2.3 Control Flow Part 1: Loops
As with any language, you are eventually going to need to control the flow of your application. One of the more common ways to do this is through the use of loops. Loops allow you to repeat sections of your code for a certain number of iterations. In this lesson we will cover the basic types of loops within the Swift language.
1.Introduction4 lessons, 26:24
2.Language Constructs12 lessons, 1:51:34
3.Swift and Object Oriented Programming5 lessons, 27:52
4.Built-In Types5 lessons, 42:18
5.Conclusion1 lesson, 01:19
2.3 Control Flow Part 1: Loops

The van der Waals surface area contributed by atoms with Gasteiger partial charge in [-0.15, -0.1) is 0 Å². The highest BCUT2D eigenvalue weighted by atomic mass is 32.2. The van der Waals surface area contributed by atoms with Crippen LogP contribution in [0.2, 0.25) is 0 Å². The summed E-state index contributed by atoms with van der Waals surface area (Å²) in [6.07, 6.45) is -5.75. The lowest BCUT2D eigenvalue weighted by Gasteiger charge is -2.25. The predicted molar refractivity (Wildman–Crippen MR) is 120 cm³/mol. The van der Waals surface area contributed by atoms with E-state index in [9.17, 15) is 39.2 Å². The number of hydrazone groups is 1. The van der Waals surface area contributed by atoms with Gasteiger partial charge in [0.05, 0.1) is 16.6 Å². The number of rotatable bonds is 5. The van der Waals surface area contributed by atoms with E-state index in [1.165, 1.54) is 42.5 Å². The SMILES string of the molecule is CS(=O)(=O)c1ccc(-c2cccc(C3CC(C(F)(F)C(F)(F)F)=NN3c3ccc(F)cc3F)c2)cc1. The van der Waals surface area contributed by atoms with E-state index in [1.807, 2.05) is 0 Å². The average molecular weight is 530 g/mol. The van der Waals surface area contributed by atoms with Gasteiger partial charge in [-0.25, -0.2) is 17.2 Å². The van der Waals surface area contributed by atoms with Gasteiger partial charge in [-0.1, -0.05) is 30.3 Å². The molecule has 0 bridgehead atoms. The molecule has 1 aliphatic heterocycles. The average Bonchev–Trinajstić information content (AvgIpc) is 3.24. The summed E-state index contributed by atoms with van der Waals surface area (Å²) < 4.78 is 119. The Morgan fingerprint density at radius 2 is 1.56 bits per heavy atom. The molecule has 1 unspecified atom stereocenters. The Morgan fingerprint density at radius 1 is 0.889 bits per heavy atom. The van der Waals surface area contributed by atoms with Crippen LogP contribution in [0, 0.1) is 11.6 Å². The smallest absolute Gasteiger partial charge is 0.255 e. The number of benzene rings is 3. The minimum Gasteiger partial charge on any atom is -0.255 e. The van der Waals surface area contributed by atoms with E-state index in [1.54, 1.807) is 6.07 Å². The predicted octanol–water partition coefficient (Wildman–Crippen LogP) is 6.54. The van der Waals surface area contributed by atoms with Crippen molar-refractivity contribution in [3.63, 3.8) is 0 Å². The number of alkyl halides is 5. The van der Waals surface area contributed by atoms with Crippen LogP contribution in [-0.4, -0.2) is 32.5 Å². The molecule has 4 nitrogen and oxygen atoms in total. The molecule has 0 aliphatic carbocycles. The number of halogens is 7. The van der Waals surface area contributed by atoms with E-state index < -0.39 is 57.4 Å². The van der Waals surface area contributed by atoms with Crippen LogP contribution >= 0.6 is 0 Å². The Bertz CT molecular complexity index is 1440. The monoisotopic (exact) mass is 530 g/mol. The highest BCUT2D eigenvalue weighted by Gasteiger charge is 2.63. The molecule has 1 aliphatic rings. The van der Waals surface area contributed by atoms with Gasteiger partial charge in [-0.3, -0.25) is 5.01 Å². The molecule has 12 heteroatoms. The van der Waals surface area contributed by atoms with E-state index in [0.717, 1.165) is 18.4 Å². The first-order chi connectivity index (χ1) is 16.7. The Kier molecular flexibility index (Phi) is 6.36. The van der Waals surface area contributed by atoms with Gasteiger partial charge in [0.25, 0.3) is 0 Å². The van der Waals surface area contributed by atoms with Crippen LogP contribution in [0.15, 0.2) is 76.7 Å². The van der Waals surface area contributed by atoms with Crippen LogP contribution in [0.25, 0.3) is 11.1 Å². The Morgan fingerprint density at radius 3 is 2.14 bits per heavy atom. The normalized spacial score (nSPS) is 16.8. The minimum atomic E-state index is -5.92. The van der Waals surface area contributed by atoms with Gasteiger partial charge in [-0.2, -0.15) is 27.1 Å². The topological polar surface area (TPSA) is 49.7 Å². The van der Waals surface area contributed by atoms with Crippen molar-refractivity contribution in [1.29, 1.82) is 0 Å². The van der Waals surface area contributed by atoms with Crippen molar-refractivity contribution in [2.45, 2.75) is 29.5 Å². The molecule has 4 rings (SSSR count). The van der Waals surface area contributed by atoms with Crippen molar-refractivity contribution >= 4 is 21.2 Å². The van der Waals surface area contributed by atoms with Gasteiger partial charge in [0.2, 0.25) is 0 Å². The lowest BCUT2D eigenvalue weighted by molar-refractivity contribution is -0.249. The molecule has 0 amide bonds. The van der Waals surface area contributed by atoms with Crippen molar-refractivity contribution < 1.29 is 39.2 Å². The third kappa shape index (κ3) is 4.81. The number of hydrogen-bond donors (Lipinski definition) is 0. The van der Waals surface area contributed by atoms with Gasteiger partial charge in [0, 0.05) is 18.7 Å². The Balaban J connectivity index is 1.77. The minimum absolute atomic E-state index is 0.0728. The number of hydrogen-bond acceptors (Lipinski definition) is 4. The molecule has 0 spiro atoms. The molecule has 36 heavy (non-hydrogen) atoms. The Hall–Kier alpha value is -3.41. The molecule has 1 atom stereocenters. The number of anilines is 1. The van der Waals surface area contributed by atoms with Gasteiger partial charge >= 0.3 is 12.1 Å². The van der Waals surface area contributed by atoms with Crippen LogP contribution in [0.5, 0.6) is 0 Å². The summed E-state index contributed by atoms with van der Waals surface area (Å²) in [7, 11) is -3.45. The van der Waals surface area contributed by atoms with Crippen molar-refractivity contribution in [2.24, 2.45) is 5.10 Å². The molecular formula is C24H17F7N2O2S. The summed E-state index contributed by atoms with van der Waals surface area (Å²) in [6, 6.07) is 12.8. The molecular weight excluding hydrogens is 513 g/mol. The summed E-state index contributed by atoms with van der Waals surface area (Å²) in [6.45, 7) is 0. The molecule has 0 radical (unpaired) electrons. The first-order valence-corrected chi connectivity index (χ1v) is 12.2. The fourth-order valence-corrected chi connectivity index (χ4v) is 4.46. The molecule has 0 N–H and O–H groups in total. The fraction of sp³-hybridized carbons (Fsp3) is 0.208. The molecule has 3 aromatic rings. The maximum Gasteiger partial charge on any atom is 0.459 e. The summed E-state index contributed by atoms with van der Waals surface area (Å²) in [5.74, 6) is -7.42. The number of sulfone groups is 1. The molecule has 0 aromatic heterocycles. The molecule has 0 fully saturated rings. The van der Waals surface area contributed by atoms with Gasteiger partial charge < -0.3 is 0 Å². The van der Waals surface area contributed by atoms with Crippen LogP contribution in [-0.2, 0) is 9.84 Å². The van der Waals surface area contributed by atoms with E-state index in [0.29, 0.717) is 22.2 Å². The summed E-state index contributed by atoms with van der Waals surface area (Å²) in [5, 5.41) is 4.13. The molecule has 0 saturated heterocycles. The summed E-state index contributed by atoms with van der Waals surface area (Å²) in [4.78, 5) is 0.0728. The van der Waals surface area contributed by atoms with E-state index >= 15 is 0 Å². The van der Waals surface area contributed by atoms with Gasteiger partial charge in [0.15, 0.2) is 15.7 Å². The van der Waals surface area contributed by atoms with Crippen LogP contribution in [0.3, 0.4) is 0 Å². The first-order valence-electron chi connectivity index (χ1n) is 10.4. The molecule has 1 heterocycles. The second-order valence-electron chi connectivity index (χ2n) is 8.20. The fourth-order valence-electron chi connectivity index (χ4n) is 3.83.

At this point, I think it's gonna be necessary for us to start to understand some control flow within our application. Meaning, what happens if we wanna be able to execute a number of lines, a certain amount of times, or I want to be able to do some operation a bunch of different times based on some sort of rule. Or based on some sort of expression, or conditional statement. So let's take a look at that. We have a couple different options within the Swift programming languages that are fairly common in other languages as well. And we're gonna start with the concept of a for loop. So there's two different types of for loops within the Swift programming language. We could do the more conventional one that's been around for quite some time, which is going to say all right, I'm gonna use the for statement, or the for keyword. And then I'm going to create a variable. Very similarly to how I would in other, in other instances. So I can say, for var index equal to 0. And now I need to give it a condition for our, for what is the rule that's going to allow this loop to continue firing. So I need to specify a semicolon. So this is one of those few re, a few times where you do need to use that semicolon so you can specify all these different pieces of the for loop. So the rule for this for loop to continue firing, is as long as index is less than 10, then continue firing. And then we need to give it some increment steps, so how does this for loop increment its index? And this is a very useful construct to use when you know that it's going to, that this particular value is going to increase or increment in a consistent way. So, in this case, we're gonna say index is always going to increase by one. So, I can do that a couple of different ways. I could say index plus equal to 1 that's gonna be valid. Or I can use the shorthand of plus, plus that's just going to increment that particular var, that particular variable by one every single time this runs. And then I'm going to provide the curly braces and that's going to provide the scope to this particular for loop. So everything that I do within here is going to be within the context of this value of index that's provided up here. So at this point, I can do any sort of operations. I could do some complex math, I could, you know, go hit databases, call web services, all sorts of complicated things. Or in our case, I can merely just say, all right, what is the value of index? And as you can see on the right-hand side, that this is executed 10 times. And I can come and take a look at my value history, and you're going to see exactly what has happened via this graph. But if you don't wanna continue looking at your graphs like that, you can use the built in method called print line. And merely print out the value of index each time. So if I were to come in here and take a look at this, I don't have to look at that graph anymore. I now have the actual values of the index variable. So as you can see, it goes from 0 to 9 and once it's incremented again, it hits 10, but that breaks the rule of it being less than 10. So it stops and goes about the flow of the application. So that's the more common version of the for loop, but a number of other languages have adopted the for in loop, which definitely is existent within the Swift programming language as well. Now the for in loop, the structure is a little bit different and we did kind of introduce this ever so briefly in a previous lesson. But let's see what this looks like. So let's say that we have a collection of data, so let's say maybe we have an array or some sort of range of data. So let's go ahead and create a very simple array and we're gonna talk about arrays a little bit later, when we get into the standard template library. But just take, for example that we have an array, and this is going to be equal to, and we'll just say 1, 2, 3, 4 and 5. Now this is some arbitrary number of values that are in this array. I'm explicitly giving it five, but you could maybe retrieve values from a database or from a web service. And, so we're not gonna know how many values are in this particular array. But what we do know is we want to be able to iterate over all of them and treat them all in a certain way regardless of how many there are. So we could kind of contrive together the previous example of the for loop to go through that in a similar fashion. But there's a better way to do it. We can use the for in loop to say I want to loop through all of the values within this array and do something with them. And I don't wanna have to reference them by indexes or anything like that, and just give me all the values one at a time and I'll do some sort of operation. So, in this case, we're going to specify the name of the variable we want to refer to each of the values within this array. So in this case, we'll just call it val. And we'll say for all the values that are in this particular array. So now I'm going to loop through all of the values within this array, and within the curly braces, each one of these individual values will, in turn, be stored into val. So in this case, I can print line and I can print line val. So as you can see here, now, I've printed 1 through 5 and it's pulled them all in order to do some sort of operation to them within this loop. So that's a very nice convention, an easy convention to use if you don't necessarily know how many of those values there are, or how you're going to increment them, and it doesn't really matter. All you wanna do is loop through all of them and work on them individually. So those are the two basic for loops. The other loops that are common within most programming languages and Swift as well is the concept of a while loop. So while is beneficial if you need to go through some sort of operations over and over again, based on just a rule or a couple of different rules each time that you're going through the iterations. So, let's take a look at what that might look like. So, let's say we have a var index and this starts out to be the value of 10. Now, we wanna do some sort of operation, regardless of what it is, somewhere else. Like I said, going to the database, calling web services, accessing local functions of your phone or device, or whatever it is you're working with based on some sort of rule. So in this case, I'm going to say well, I want to do something while index is less than 100. So we'll do our curly braces again, and in this case, we can do whatever it is we want in here, and we don't have to be iterating over a collection, which is kind of outside of what we're trying to do here. We just wanna be able to do something over and over and over again. But one thing to keep in mind here is, we can say, all right, I want to, you know, do a print line here. I wanna see what the value of index is. But if we do that, you're gonna see that this is basically causing an infinite loop. This is gonna continue to run forever. And before we start to get into trouble, I'm gonna stop this. So as you can see, in just that little amount of time, that particular while loop ran over 10,000 times. So one thing to remember when you're working with a while loop, if you're specifying something like this where you're going over index. Now we, we're not doing anything to change index, which is a problem. So if we wanna do something this way, we're gonna have to put in an incrementer to say, all right, I wanna do this while index is less than 100. But I have to do something with it. So now I'm gonna increment index. And then we'll come in here again and we'll just do another print line, and we're gonna print line index, and theoretically this should run 90 times. And as you can see here, it definitely ran 90 times and we're gonna have 10 through 99 here. So that's the basic concept of a while loop. But now let's say for instance, I come up here and I change index to start off at 100. Now as you can see here, it skipped over this while loop because coming into it, index did not, the value of index did not fall within the range or whatever we were trying to do within this statement, within the while loop, that was dictating how many times this is going to run. But let's say it's important that this while loop always runs at least once. So, how can we change this? Well, the while loop can morph itself into something called a do while loop. So let's go ahead and cut this out. So we're gonna say well yeah, I understand that it breaks this condition, but I need it to run at least once for some reason. So we're gonna say that we want to do this and we're gonna paste in this print line. And we're going to increment the index by one again. And we want this all to run while index is less than 100. So as you can see here, this only ran once because I executed what was in the do loop before I checked the while. So if I were to bump this back down to 10 ,you're gonna see that this is gonna run again 90 times because it ran the first time and then goes through the process of using the test within this while loop. So those are the basic control structures, the looping structures between the for and the while loop that you're probably gonna spend most of your time using within your applications. But the next thing we're gonna have to take into consideration is being able to check for certain conditions. And if certain rules are true or if certain things are true, we, how we can split off the logic of our application based on those particular condition.